jsdom
jsdom is a pure-JavaScript implementation of many web standards for, and is a great tool for testing and scraping web applications. Install it in your terminal using the following command:
The following code is all you need to gather all of the links to MIDI files on the Video Game Music Archive page referenced earlier:
const got = require(‘got’);
const jsdom = require(“jsdom”);
const { JSDOM} = jsdom;
const vgmUrl= ”;
const noParens = (link) => {
// Regular expression to determine if the text has parentheses.
const parensRegex = /^((?! \(). )*$/;
return (link. textContent);};
(async () => {
const response = await got(vgmUrl);
const dom = new JSDOM();
// Create an Array out of the HTML Elements for filtering using spread syntax.
const nodeList = [(‘a’)];
(isMidi)(noParens). forEach(link => {
();});})();
This uses a very simple query selector, a, to access all hyperlinks on the page, along with a few functions to filter through this content to make sure we’re only getting the MIDI files we want. The noParens() filter function uses a regular expression to leave out all of the MIDI files that contain parentheses, which means they are just alternate versions of the same song.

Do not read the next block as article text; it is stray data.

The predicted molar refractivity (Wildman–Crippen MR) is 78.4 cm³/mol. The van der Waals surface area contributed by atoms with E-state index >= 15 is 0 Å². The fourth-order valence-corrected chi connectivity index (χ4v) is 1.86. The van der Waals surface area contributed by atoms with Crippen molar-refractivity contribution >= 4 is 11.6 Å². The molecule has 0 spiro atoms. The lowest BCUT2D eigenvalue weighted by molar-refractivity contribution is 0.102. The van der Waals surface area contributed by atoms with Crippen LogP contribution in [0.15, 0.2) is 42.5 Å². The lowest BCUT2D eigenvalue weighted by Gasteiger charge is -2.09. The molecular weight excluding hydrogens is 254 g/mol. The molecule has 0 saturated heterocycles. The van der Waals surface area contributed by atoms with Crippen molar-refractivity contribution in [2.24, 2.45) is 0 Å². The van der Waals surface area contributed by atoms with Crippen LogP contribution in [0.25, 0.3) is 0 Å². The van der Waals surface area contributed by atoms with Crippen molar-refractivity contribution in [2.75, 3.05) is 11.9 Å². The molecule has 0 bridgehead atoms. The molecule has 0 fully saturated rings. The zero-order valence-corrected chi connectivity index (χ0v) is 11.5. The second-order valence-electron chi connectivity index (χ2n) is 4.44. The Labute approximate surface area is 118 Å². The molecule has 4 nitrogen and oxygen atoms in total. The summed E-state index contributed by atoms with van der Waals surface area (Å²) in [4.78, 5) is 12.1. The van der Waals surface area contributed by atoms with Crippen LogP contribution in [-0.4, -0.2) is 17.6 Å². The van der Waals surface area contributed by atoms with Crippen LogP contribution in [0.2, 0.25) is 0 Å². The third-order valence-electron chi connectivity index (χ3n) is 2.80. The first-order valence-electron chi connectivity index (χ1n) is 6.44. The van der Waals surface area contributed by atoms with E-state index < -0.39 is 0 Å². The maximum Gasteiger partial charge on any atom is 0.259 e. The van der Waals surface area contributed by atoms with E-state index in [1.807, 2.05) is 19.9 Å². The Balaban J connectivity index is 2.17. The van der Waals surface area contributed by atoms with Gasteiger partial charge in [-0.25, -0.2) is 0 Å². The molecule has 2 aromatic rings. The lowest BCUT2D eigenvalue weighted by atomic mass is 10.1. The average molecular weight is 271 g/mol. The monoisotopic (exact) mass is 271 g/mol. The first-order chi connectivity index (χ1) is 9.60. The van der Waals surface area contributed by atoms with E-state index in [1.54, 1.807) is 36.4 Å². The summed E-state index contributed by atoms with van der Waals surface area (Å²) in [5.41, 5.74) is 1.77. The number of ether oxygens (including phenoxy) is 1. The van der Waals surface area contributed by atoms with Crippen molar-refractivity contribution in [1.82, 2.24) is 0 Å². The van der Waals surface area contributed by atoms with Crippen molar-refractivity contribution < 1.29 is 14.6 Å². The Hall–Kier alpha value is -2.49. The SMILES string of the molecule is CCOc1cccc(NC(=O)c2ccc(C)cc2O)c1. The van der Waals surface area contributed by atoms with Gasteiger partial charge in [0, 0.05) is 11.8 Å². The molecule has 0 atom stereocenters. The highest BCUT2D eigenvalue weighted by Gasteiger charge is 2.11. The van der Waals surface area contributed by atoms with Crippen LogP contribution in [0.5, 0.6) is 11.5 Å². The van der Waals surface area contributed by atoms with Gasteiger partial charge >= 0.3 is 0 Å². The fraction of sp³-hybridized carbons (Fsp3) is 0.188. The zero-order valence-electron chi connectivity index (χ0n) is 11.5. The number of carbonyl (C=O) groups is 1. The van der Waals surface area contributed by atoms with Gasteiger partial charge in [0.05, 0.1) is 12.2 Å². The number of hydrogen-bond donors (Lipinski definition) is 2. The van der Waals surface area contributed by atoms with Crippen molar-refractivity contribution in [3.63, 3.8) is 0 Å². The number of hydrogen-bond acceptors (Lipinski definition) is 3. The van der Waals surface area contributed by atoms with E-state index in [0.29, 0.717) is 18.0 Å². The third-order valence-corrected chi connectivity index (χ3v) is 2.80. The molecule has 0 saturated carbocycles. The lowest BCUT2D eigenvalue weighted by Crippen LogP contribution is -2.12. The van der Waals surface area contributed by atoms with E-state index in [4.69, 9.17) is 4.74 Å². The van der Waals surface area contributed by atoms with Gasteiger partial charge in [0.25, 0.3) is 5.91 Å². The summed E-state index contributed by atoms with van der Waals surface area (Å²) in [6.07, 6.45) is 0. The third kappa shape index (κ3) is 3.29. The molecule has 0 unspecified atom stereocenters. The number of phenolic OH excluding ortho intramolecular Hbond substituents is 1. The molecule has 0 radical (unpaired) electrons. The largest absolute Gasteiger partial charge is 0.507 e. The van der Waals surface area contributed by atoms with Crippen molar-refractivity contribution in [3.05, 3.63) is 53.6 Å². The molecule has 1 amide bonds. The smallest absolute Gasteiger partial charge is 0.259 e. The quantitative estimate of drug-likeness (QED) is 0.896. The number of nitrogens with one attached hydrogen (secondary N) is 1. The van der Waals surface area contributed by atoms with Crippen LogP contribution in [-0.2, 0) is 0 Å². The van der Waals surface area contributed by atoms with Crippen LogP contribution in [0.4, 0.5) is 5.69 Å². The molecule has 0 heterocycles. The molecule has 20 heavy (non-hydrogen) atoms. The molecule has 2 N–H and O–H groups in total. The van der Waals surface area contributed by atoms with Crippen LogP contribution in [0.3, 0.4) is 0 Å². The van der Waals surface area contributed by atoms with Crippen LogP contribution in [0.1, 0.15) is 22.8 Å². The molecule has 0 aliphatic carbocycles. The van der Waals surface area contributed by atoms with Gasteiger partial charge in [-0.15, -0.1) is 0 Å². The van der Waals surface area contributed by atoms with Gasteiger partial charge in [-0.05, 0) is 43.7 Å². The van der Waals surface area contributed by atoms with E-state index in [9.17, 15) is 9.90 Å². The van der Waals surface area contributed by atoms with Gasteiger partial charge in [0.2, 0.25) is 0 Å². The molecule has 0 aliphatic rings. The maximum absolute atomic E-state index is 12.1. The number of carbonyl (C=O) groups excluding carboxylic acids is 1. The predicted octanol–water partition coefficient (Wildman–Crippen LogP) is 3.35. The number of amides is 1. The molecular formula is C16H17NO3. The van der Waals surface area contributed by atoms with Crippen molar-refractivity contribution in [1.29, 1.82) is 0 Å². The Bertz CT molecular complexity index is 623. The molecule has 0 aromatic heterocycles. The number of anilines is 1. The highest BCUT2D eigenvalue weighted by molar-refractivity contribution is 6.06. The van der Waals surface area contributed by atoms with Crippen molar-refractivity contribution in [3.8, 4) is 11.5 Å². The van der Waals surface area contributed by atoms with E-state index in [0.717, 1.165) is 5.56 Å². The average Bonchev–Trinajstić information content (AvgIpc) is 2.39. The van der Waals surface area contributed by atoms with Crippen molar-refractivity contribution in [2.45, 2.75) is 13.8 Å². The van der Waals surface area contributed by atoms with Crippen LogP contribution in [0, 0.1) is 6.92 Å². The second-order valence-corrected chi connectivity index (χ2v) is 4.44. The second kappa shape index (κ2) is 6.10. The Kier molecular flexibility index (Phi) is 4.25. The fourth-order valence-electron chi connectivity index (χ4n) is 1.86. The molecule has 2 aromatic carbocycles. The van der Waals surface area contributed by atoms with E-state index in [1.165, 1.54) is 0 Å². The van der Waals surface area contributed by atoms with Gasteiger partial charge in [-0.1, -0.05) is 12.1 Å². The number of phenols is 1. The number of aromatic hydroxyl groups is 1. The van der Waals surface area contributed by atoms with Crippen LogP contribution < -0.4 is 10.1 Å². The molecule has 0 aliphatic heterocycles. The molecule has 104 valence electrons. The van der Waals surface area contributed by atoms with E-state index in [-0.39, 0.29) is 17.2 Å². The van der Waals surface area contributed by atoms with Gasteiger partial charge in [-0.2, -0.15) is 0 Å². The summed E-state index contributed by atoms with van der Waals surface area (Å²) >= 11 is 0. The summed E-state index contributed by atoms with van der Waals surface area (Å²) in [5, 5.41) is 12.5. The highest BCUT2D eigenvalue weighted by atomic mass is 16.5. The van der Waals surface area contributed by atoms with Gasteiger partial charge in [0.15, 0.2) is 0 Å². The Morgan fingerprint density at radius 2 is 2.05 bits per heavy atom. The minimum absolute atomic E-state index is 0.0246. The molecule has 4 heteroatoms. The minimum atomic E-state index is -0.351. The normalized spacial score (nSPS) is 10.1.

Save that code to a file named, and run it with the command node in your terminal.
If you want a more in-depth walkthrough on this library, check out this other tutorial I wrote on using jsdom.
Cheerio
Cheerio is a library that is similar to jsdom but was designed to be more lightweight, making it much faster. It implements a subset of core jQuery, providing an API that many JavaScript developers are familiar with.
Install it with the following command:
npm install [email protected] 0-rc. 3
The code we need to accomplish this same task is very similar:
const cheerio = require(‘cheerio’);
const isMidi = (i, link) => {
const noParens = (i, link) => {
return (ildren[0]);};
const $ = ();
$(‘a’)(isMidi)(noParens)((i, link) => {
const href =;
(href);});})();
Here you can see that using functions to filter through content is built into Cheerio’s API, so we don’t need any extra code for converting the collection of elements to an array. Replace the code in with this new code, and run it again. The execution should be noticeably quicker because Cheerio is a less bulky library.
If you want a more in-depth walkthrough, check out this other tutorial I wrote on using Cheerio.
Puppeteer
Puppeteer is much different than the previous two in that it is primarily a library for headless browser scripting. Puppeteer provides a high-level API to control Chrome or Chromium over the DevTools protocol. It’s much more versatile because you can write code to interact with and manipulate web applications rather than just reading static data.